F Zane Franklin scored three times as the Kamloops Blazers erased an early 2-0 deficit Kamloops1and went on to beat the Seattle Thunderbirds, 7-2, in Kent, Wash. . . . The Blazers (4-6-1) have won two in a row after a seven-game losing skid (0-6-1). . . . Kamloops hadn’t scored seven or more goals in a game since Feb. 21, 2017 when they beat the visiting Edmonton Oil Kings, 7-0. They last scored seven or more goals on the road on Dec. 17, 2016, in an 8-1 victory over the Kootenay Ice. . . . The Thunderbirds (6-3-2) have lost three straight (0-2-1). . . . Seattle got off to a 2-0 lead on PP goals 50 seconds apart in the first period. . . . D Nolan Kneen, who scored his first two goals of the season, got Kamloops on the board at 11:47 of the first period. . . . F Jermaine Loewen (3), playing his first game after serving a four-game suspension, tied it at 7:25 of the second. . . . Franklin then scored twice to give the Blazers a 4-2 lead heading to the third. He completed his second career hat trick with his 10th goal at 6:04 of the third. . . . Kamloops F Connor Zary had two goals, giving him four, and two assists, for his first career four-pointer. A sophomore, Zary went into the game with a goal and three assists in eight games. . . . The Blazers now head for Portland and a Saturday-Sunday doubleheader with the Winterhawks. Portland swept two games in Kamloops — 7-3 and 5-3 — on Oct. 3 and 5.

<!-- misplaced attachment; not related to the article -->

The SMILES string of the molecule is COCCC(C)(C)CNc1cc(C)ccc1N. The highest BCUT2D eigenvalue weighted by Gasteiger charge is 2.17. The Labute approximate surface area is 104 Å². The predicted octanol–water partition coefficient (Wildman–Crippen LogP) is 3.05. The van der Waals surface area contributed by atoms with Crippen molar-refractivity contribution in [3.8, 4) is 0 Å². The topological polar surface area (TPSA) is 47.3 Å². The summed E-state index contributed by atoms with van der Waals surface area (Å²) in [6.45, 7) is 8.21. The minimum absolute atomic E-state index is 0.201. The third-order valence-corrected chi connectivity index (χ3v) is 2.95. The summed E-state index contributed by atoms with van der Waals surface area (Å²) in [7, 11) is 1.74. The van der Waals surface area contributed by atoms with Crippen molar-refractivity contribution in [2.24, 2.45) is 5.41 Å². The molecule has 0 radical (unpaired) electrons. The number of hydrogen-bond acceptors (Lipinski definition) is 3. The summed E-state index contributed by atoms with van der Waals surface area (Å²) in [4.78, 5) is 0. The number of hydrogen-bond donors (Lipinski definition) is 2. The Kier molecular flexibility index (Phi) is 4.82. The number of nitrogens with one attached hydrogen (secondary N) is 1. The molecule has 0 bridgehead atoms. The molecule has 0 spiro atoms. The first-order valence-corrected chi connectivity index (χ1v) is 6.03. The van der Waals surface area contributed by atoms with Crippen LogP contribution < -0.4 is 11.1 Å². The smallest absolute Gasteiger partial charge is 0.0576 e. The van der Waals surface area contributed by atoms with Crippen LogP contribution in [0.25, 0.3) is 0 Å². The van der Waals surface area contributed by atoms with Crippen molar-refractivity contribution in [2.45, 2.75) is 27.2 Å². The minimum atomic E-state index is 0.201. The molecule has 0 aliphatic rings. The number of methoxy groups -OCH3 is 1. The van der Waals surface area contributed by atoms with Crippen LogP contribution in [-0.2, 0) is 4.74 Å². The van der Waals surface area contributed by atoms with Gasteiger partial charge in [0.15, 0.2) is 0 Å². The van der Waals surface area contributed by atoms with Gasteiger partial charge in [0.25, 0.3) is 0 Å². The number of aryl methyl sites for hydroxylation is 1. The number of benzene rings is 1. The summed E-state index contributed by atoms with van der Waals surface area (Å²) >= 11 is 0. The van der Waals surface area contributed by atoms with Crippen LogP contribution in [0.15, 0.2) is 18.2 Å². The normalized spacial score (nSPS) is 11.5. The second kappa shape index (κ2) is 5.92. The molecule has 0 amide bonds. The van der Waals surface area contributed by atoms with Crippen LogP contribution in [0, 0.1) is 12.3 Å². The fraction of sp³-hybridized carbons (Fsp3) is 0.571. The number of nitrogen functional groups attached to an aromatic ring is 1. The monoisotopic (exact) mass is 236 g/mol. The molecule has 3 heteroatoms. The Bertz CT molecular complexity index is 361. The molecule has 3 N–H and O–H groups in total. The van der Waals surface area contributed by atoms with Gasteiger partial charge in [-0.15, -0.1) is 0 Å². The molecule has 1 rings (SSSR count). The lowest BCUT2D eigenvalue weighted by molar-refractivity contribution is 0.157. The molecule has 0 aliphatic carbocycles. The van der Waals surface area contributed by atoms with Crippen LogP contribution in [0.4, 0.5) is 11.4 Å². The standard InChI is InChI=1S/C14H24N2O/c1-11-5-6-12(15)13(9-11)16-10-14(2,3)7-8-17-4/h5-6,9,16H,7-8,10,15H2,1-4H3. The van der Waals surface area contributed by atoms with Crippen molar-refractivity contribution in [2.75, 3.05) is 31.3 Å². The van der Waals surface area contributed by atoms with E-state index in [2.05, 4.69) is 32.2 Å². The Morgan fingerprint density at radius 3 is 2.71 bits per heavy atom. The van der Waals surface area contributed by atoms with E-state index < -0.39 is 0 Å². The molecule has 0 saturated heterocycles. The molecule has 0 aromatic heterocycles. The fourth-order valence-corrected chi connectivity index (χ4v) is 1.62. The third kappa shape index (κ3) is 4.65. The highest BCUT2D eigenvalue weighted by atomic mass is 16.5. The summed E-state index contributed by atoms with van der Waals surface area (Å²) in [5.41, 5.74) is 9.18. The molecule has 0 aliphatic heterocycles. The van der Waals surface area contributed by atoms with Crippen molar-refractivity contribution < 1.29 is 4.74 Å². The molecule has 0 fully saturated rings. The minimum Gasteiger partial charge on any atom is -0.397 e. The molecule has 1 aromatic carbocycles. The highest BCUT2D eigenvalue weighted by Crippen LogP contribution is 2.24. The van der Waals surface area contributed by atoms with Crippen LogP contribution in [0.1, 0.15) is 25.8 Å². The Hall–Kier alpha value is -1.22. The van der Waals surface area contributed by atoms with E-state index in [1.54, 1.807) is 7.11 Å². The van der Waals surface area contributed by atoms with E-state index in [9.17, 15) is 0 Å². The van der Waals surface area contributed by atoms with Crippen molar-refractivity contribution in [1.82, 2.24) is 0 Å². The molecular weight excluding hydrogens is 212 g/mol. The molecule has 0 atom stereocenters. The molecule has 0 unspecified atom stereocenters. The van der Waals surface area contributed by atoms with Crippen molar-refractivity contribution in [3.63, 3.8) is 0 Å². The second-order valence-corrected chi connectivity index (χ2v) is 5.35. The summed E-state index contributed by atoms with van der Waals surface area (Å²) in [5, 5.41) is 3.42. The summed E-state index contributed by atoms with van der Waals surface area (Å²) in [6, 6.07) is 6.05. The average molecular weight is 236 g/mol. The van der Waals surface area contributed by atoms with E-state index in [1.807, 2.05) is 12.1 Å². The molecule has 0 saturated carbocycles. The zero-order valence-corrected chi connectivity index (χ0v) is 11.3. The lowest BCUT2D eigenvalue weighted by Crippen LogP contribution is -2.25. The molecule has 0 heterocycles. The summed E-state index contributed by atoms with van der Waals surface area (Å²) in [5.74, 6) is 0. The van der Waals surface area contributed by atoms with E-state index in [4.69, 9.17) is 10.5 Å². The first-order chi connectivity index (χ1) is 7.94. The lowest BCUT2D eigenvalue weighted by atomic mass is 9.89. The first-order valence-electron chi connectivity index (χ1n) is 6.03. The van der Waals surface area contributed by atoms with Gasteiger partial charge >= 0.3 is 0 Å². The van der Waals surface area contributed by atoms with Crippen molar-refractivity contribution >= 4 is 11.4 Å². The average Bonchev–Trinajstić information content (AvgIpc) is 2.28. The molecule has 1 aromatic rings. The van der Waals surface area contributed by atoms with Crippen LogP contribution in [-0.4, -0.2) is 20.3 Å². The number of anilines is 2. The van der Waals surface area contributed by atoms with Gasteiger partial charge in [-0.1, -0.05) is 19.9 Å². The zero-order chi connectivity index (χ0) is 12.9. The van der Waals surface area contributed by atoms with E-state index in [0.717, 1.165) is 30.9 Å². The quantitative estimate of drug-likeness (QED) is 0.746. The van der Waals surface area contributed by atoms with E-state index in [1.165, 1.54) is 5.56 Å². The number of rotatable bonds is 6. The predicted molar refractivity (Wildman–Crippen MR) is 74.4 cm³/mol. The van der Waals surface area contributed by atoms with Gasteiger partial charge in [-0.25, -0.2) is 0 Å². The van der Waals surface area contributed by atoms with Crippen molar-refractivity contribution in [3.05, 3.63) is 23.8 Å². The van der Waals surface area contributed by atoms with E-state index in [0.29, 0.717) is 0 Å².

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Winds of change blow through Kelowna . . . Foote set to replace Smith . . . Taphorn twins are on the move


MacBeth

D Michael Fora (Kamloops, 2014-15) has rejoined Ambrì-Piotta (Switzerland, NL A) after clearing unconditional NHL waivers on Saturday. This season, he was pointless in one game with the Charlotte Checkers (AHL). Last season, he was an alternate captain with Ambrì-Piotta and put up six goals and 21 assists in 50 games. . . . Fora signed a three-year extension through 2020-21 with Ambrì-Piotta in December with an out-clause allowing him to sign with an NHL team. He exercised the clause to sign with Carolina Hurricanes (NHL) in June. . . . Carolina wanted to assign Fora from Charlotte to the Florida Everblades (ECHL), but Fora wanted to return to Switzerland instead of reporting to Florida. Carolina and Fora mutually agreed to terminate his contract.


With Jason Smith having been fired as the head coach of the Kelowna Rockets, you likely are wondering who’s up next?

John Shannon of Sportsnet, who is friends with Bruce Hamilton, the Rockets’ president and general manager, tweeted Monday night that it will be Adam Foote. He will be the franchise’s fifth head coach in six seasons.

In all likelihood, Foote will be the Rockets’ head coach in the 2020 Memorial Cup, an event that will be played in Kelowna.

KelownaRockets

Earlier Monday, Hamilton told a media scrum in Kelowna that he had “a couple of guys that I’ve zeroed in on and I’ll probably have a good idea by (Tuesday). I’m dealing with a couple people and hopefully by (Tuesday) we’ll have somebody in place. Whether they’ll be here or not by then, time will tell.”